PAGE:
When I retired early, a large part of it was to move away from the stress that running a business, managing employees, and last-minute travel, ALL while trying to be there for my growing family.
And it was in that mini-retirement that I realized I was so burnt out that I could barely even look at a computer without it giving me a headache or causing me stress.
I didn’t choose to retire early, it chose me.
Obviously, when you decide to retire early, you are largely doing it to walk away from the stress and the bullshit that today’s society provides all too often.
But stress always finds its way back. Always.
Because a little stress is a part of life.
In a way, stress is a part of you, in just the same way that 39 trillion bacteria are a part of you.
You don’t realize that you need the bacteria, but you do.
You don’t realize that you may need a little stress, but you do.
Yet if either tips the balance in one direction or the other, it can cause utter disaster!
Why Some Stress is Good
We, humans, can’t avoid stress…we seek it. We need it.
While chronic stress can be harmful, some stress can be beneficial in moderation.
Ultimately, like bacteria, a little stress is our friend, and it’s our natural instinct.
If you were a hunter-gatherer, you relied on stress to help alert you to potential dangers and point you to potential solutions.
Hunter-gatherers used stress to help enhance alertness and performance in situations that required heightened focus, known as the “fight or flight” response.
In the same way, as a modern-day human, you want to use stress as a motivating force to push you to meet deadlines and achieve your goals.
Facing and overcoming stress can build resilience and coping skills, fostering personal growth and adaptability in the face of life’s challenges.
This is why I’ve said time and time again, that there is no such thing as failure.
When you push yourself, and face your fears, you grow. Full stop.
Even the worst investing or personal disasters are learning opportunities – it may take you months or years to realize it, but the hard things we go through, the stressful things, they help to make you who you are today.
Your failures and your stresses – they help propel you forward!
Stress Always Finds A Way
But of course, with all things, there is a need for balance.
And that is the entire point of this article.
I left the workforce to have less stress in my life, but inevitably I managed to add back a ton of stress by managing my finances, acquiring an affiliate website, volunteering to coach both of my kids’s soccer teams, etc.
I spent all this time stripping away stress only to add it all back fairly quickly!
But I don’t think it’s just me. I think we all do this, all the time.
We quit a stressful job, only to take on a new, even more stressful one!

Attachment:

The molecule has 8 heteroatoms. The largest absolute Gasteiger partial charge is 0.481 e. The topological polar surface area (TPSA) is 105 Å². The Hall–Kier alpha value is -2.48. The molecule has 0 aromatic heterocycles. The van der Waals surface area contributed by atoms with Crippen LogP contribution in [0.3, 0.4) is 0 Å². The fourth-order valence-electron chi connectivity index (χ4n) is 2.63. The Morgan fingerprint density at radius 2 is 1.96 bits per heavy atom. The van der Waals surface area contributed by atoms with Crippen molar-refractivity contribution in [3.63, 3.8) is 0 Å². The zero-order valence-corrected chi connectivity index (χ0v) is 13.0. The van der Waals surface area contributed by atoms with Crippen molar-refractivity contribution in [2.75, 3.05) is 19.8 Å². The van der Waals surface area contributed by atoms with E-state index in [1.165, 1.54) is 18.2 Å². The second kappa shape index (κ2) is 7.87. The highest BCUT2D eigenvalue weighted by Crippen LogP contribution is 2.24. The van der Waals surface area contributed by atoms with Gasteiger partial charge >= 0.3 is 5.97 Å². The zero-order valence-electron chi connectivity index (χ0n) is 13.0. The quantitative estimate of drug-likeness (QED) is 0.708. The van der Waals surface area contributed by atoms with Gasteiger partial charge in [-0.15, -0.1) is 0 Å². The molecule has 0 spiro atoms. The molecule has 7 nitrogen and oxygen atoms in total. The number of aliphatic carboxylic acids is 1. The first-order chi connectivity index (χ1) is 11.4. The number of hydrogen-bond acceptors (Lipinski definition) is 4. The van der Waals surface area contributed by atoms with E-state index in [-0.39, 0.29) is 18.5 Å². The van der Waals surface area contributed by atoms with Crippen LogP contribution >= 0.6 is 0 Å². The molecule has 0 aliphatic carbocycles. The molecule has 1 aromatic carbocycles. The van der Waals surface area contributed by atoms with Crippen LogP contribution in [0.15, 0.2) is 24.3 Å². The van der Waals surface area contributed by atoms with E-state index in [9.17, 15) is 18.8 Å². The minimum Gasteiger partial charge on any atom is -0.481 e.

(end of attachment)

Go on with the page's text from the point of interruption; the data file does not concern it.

We stop volunteering at the school, but then we start coaching soccer.
When we subtract, we add something right back in there. It’s nuts!
Stress finds its way back time and time again!
So how on earth do we find better balance when there’s always more to do?
Analyzing Your Stress Curve
The answer I’ve found is in being mindful of your stress curve:
As you can see too little stress, and we are bored.
This is a common complaint of some retirees and also of those working worried that they won’t have anything to do.
But as you add in some activities, commitments, and stressors, you begin to grow out of the boredom and into a more fulfilling place.
This is where I was when I left my job. I was already there, exhausted!
And it’s not just me, my wife who is a stay-at-home Mom, has been there many times before. Because even if you don’t have a job you can take on too much!
So the best thing we can do is to take stock:
- Ask yourself where you are on the curve?
- Then ask yourself what you can add or subtract to get back into peak performance?
Once you take stock you’ll have a better idea.
Most of us know already if we are too stressed, or too bored.
But sometimes a good hard look is necessary to see if you are even telling the truth to yourself.
So if like me and many Americans you find yourself past peak, there are a few things you can do to help curb your stress levels:
- You can start to say “no” to any activities that aren’t a “hell yeah!”
- And you can take that one step further and create a list of automatic no’s
- Learn to be OK with taking a step back and being unproductive
- Focus on doing less, personally and professionally
- Track your time and see where you can improve it
- Get more sleep: make sure you are sleeping at least 7-8 hours a day
- Use lists to help manage the load
- Delegate: Move things off your to-do list and onto your employees’ or spouses’ list
- And sometimes the best way to get some things off of your plate is to take more vacation and let the things take care of themselves
- Finally, track your happiness and focus on the activities that make you the most happy.
Those are the things that I do at least..what do you do?
Just remember to always keep your pulse on your own stress levels, and when you feel yourself going one way or the other, be sure to make an adjustment.
We all have stress – even early retirees!
A little stress is good for you and perfectly healthy.
But the best thing you can do is monitor yourself to make sure that you don’t overload yourself for too long.
It’s why I cut away my play portfolio and focus on a simple investing plan.
It’s why I journal daily and track my time and happiness.
It’s why I focus my life on maximizing vacation days and relaxation.
But I don’t want to be completely stress-free. That is why I write on AR, volunteer to coach my kid’s soccer team, and work on my affiliate website.
Like bacteria, some stress is good. You just don’t want an overgrowth!